Give Queen Regina King all of her flowers. Long known as an underrated treasure in Hollywood, King is underrated no more. She has graced the big and small screens for decades and proven there’s no role she can’t tackle. Known for her humility, grace and of course, her style, what has made King most irresistible is her versatility — propelling from child star to now one of Hollywood’s most in-demand actresses and directors. Not to mention, a mantle of awards to match (including an Oscar and four Emmys to be exact).
We got to watch her play the superhero that we’ve always dreamed of in her role as the avenger Sister Night on HBO’sWatchmen, projecting an image of #BlackGirlMagic that is as fearless as she is forceful. And now we’re witnessing her greatness behind the camera with her feature directorial debut One Night in Miami.
Though her road has been met with obstacles — especially as a woman of color — King has shown that when Black women aren’t invited to the table, they build their own. And on this day, and everyday, we celebrate Queen King. In honor of her 50th birthday, here are King’s most recognizable, but underrated roles that made you fall in love with her over and over again.
You don’t really get to know someone until you take a road trip together, which we learned from watching Justice, Lucky, Chicago and Iesha’s in John Singleton’s Poetic Justice. As the best friend of Justice, this role elevated her from the child star we all knew and loved in 227, to a woman — often stealing the show from the films main characters (and mega stars at the time): Tupac and Janet Jackson.
Boyz n the Hood
Boyz n the Hood is certifiably a hood classic. Featuring talent that has gone to be some of Hollywood’s most in-demand Black actors (Morris Chestnut, Ice Cube and Laurence Fishburne), King played the quick-witted Shalika, best friend to Brandi. Who could forget, “How do you know God’s a he? He can be a she. You don’t know that.”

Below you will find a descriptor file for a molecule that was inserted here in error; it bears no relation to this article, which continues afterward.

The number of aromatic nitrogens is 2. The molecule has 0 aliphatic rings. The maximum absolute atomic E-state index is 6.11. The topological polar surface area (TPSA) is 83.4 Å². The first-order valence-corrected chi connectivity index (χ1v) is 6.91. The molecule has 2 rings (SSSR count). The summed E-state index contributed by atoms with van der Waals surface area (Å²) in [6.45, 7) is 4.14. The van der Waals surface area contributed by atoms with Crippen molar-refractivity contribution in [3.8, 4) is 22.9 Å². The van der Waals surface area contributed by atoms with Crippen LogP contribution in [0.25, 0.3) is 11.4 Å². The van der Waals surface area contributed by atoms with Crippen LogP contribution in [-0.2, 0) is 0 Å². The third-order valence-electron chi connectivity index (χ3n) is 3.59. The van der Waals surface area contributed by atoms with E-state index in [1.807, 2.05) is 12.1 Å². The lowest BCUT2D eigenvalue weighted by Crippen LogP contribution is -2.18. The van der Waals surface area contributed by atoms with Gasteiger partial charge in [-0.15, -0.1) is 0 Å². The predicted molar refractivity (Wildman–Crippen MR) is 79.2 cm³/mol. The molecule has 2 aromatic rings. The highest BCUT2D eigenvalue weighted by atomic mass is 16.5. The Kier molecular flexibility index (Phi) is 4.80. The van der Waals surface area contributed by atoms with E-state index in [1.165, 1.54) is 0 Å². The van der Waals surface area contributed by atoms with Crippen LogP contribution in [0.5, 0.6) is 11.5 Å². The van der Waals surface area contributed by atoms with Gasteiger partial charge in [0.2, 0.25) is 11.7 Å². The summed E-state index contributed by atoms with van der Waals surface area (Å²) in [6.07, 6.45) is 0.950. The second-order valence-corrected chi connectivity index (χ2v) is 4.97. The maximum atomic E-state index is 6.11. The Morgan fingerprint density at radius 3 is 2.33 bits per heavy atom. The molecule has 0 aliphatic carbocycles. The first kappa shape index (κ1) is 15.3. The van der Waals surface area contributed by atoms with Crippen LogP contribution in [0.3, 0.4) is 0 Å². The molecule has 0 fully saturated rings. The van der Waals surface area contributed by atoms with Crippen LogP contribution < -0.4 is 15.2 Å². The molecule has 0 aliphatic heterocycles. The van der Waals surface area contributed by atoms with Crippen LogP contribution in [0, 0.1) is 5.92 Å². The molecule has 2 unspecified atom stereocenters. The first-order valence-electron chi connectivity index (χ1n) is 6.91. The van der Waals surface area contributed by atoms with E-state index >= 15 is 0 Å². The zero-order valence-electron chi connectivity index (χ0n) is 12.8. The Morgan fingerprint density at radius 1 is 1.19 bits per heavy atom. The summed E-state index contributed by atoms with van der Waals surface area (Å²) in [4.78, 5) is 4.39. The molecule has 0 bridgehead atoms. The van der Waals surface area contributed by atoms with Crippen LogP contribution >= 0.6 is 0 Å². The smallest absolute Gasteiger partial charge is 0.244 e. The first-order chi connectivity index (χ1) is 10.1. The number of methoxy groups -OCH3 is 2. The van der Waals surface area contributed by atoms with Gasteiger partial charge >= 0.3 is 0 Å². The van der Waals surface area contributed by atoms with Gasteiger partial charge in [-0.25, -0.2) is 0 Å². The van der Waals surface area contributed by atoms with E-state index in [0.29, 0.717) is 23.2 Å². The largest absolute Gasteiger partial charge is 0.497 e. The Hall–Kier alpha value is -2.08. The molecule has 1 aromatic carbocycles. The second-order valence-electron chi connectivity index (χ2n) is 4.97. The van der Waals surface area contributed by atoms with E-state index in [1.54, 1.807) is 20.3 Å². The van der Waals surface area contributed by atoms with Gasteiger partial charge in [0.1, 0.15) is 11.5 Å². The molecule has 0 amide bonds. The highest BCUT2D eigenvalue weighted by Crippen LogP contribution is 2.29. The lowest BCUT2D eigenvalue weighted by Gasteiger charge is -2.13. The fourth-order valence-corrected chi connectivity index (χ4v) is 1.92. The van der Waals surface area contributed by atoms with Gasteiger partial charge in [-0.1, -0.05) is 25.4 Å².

A Thin Line Between Love and Hate
Don’t let social media fool you, good girls are always in style. King showed us this when she starred as Mia in A Thin Line Between Love and Hate, the childhood best friend of Martin Lawrence’s character Darnell.
“Show me the money” may have been the most memorable line from Jerry McGuire, but King’s performance as Rod Tidwell (Cuba Gooding Jr.)’s wife Marcee was hardly forgettable.
How Stella Got Her Groove Back
Who could ever forget Regina King’s role as the protective younger sister in 1998’s How Stella Got Her Groove Back? Although she wasn’t the lead, this is one of the roles that solidified her as Black Hollywood elite, starring alongside the incomparable Angela Bassett.
A Cinderella Story
What would life be like if we all had Regina King as our fairy godmother? A lot of reads, but also a lot of love, and a lot of motivation. “Yes you can, and you will,” she quipped in the reimagining of the classic story of Cinderella, alongside Hilary Duff.
Legally Blonde 2: Red, White & Blonde
The sequel to Legally Blonde was well received for one reason and one reason only: Regina King. In Legally Blonde 2: Red, White & Blonde, King played Grace Rossiter, a congresswoman’s Chief of Staff, in a role that is quite possibly what all Black women face each day: having to deal with mediocre white women in the workplace.
Who could forget the infamous baby oil scene in This Christmas? Considered to be a scene for the ages, King stole the movie in what is considered to be one of the most epic ways to deal with a cheating husband in history (before you leave him). Take notes sis: convince him to take a shower, cover the floor in baby oil, and then beat him like King did!